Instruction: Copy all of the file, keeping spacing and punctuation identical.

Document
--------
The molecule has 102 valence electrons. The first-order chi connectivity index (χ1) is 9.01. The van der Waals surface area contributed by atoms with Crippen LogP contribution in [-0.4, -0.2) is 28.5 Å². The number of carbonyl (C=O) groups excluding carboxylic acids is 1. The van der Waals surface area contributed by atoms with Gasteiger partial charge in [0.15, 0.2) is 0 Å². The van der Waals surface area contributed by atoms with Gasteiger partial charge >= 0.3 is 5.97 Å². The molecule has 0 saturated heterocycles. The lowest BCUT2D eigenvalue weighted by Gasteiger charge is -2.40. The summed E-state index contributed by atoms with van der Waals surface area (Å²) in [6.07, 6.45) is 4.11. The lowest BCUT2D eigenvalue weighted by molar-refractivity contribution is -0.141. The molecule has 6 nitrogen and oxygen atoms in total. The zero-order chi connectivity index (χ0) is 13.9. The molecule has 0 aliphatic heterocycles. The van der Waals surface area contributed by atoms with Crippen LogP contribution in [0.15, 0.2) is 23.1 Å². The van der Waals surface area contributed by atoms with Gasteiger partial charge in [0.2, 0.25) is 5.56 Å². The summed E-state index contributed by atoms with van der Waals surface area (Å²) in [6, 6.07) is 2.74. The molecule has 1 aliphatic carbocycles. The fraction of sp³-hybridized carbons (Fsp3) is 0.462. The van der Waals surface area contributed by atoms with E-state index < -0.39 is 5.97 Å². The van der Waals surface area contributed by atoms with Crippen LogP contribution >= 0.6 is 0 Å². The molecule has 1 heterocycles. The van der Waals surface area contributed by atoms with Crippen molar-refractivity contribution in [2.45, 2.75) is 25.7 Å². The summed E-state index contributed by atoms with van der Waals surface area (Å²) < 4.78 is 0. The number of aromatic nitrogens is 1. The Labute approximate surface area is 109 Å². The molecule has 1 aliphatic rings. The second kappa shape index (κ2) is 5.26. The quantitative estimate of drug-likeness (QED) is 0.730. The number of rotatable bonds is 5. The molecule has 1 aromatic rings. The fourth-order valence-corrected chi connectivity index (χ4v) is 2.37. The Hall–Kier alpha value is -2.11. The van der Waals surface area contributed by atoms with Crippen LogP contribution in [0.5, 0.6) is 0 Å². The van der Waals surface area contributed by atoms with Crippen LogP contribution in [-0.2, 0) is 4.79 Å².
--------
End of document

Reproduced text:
The molecule has 102 valence electrons. The first-order chi connectivity index (χ1) is 9.01. The van der Waals surface area contributed by atoms with Crippen LogP contribution in [-0.4, -0.2) is 28.5 Å². The number of carbonyl (C=O) groups excluding carboxylic acids is 1. The van der Waals surface area contributed by atoms with Gasteiger partial charge in [0.15, 0.2) is 0 Å². The van der Waals surface area contributed by atoms with Gasteiger partial charge >= 0.3 is 5.97 Å². The molecule has 0 saturated heterocycles. The lowest BCUT2D eigenvalue weighted by Gasteiger charge is -2.40. The summed E-state index contributed by atoms with van der Waals surface area (Å²) in [6.07, 6.45) is 4.11. The lowest BCUT2D eigenvalue weighted by molar-refractivity contribution is -0.141. The molecule has 6 nitrogen and oxygen atoms in total. The zero-order chi connectivity index (χ0) is 13.9. The molecule has 0 aliphatic heterocycles. The van der Waals surface area contributed by atoms with Crippen LogP contribution in [0.15, 0.2) is 23.1 Å². The van der Waals surface area contributed by atoms with Gasteiger partial charge in [0.2, 0.25) is 5.56 Å². The summed E-state index contributed by atoms with van der Waals surface area (Å²) in [6, 6.07) is 2.74. The molecule has 1 aliphatic carbocycles. The fraction of sp³-hybridized carbons (Fsp3) is 0.462. The van der Waals surface area contributed by atoms with E-state index < -0.39 is 5.97 Å². The van der Waals surface area contributed by atoms with Crippen LogP contribution >= 0.6 is 0 Å². The molecule has 1 heterocycles. The van der Waals surface area contributed by atoms with Crippen molar-refractivity contribution in [2.45, 2.75) is 25.7 Å². The summed E-state index contributed by atoms with van der Waals surface area (Å²) < 4.78 is 0. The number of aromatic nitrogens is 1. The Labute approximate surface area is 109 Å². The molecule has 1 aliphatic rings. The second kappa shape index (κ2) is 5.26. The quantitative estimate of drug-likeness (QED) is 0.730. The number of rotatable bonds is 5. The molecule has 1 aromatic rings. The fourth-order valence-corrected chi connectivity index (χ4v) is 2.37. The Hall–Kier alpha value is -2.11. The van der Waals surface area contributed by atoms with Crippen LogP contribution in [0.5, 0.6) is 0 Å². The van der Waals surface area contributed by atoms with Crippen LogP contribution in [-0.2, 0) is 4.79 Å².